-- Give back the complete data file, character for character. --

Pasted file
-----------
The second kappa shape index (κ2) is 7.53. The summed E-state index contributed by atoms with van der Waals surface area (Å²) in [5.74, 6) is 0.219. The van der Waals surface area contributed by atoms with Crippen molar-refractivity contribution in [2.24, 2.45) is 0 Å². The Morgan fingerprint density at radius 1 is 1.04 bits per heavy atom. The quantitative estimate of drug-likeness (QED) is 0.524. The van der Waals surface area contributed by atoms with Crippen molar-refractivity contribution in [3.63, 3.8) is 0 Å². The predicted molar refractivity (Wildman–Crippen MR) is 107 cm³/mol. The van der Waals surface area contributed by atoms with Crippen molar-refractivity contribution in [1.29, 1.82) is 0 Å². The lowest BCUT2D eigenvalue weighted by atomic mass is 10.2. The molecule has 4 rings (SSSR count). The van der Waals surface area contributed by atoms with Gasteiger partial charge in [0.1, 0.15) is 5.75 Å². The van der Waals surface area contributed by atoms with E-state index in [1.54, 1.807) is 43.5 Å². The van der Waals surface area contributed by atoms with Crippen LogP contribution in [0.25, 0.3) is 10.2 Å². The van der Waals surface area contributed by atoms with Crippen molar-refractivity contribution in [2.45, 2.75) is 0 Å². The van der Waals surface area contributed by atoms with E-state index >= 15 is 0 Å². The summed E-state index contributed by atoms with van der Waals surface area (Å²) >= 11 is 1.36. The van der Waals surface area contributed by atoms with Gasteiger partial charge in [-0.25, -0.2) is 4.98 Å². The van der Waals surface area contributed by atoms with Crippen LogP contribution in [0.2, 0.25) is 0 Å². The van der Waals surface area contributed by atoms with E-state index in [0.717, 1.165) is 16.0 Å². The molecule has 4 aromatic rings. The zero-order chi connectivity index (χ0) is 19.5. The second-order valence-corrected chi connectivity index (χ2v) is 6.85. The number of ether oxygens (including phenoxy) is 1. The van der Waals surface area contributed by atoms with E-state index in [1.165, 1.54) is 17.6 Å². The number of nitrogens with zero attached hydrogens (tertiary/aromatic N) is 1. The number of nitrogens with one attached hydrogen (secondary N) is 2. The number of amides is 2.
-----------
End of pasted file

The second kappa shape index (κ2) is 7.53. The summed E-state index contributed by atoms with van der Waals surface area (Å²) in [5.74, 6) is 0.219. The van der Waals surface area contributed by atoms with Crippen molar-refractivity contribution in [2.24, 2.45) is 0 Å². The Morgan fingerprint density at radius 1 is 1.04 bits per heavy atom. The quantitative estimate of drug-likeness (QED) is 0.524. The van der Waals surface area contributed by atoms with Crippen molar-refractivity contribution in [3.63, 3.8) is 0 Å². The predicted molar refractivity (Wildman–Crippen MR) is 107 cm³/mol. The van der Waals surface area contributed by atoms with Crippen molar-refractivity contribution in [1.29, 1.82) is 0 Å². The lowest BCUT2D eigenvalue weighted by atomic mass is 10.2. The molecule has 4 rings (SSSR count). The van der Waals surface area contributed by atoms with Gasteiger partial charge in [0.1, 0.15) is 5.75 Å². The van der Waals surface area contributed by atoms with E-state index in [1.54, 1.807) is 43.5 Å². The van der Waals surface area contributed by atoms with Crippen LogP contribution in [0.25, 0.3) is 10.2 Å². The van der Waals surface area contributed by atoms with Crippen molar-refractivity contribution in [2.45, 2.75) is 0 Å². The van der Waals surface area contributed by atoms with E-state index >= 15 is 0 Å². The summed E-state index contributed by atoms with van der Waals surface area (Å²) >= 11 is 1.36. The van der Waals surface area contributed by atoms with Gasteiger partial charge in [-0.25, -0.2) is 4.98 Å². The van der Waals surface area contributed by atoms with Crippen LogP contribution in [0.2, 0.25) is 0 Å². The van der Waals surface area contributed by atoms with E-state index in [0.717, 1.165) is 16.0 Å². The molecule has 4 aromatic rings. The zero-order chi connectivity index (χ0) is 19.5. The second-order valence-corrected chi connectivity index (χ2v) is 6.85. The number of ether oxygens (including phenoxy) is 1. The van der Waals surface area contributed by atoms with E-state index in [1.165, 1.54) is 17.6 Å². The number of nitrogens with zero attached hydrogens (tertiary/aromatic N) is 1. The number of nitrogens with one attached hydrogen (secondary N) is 2. The number of amides is 2.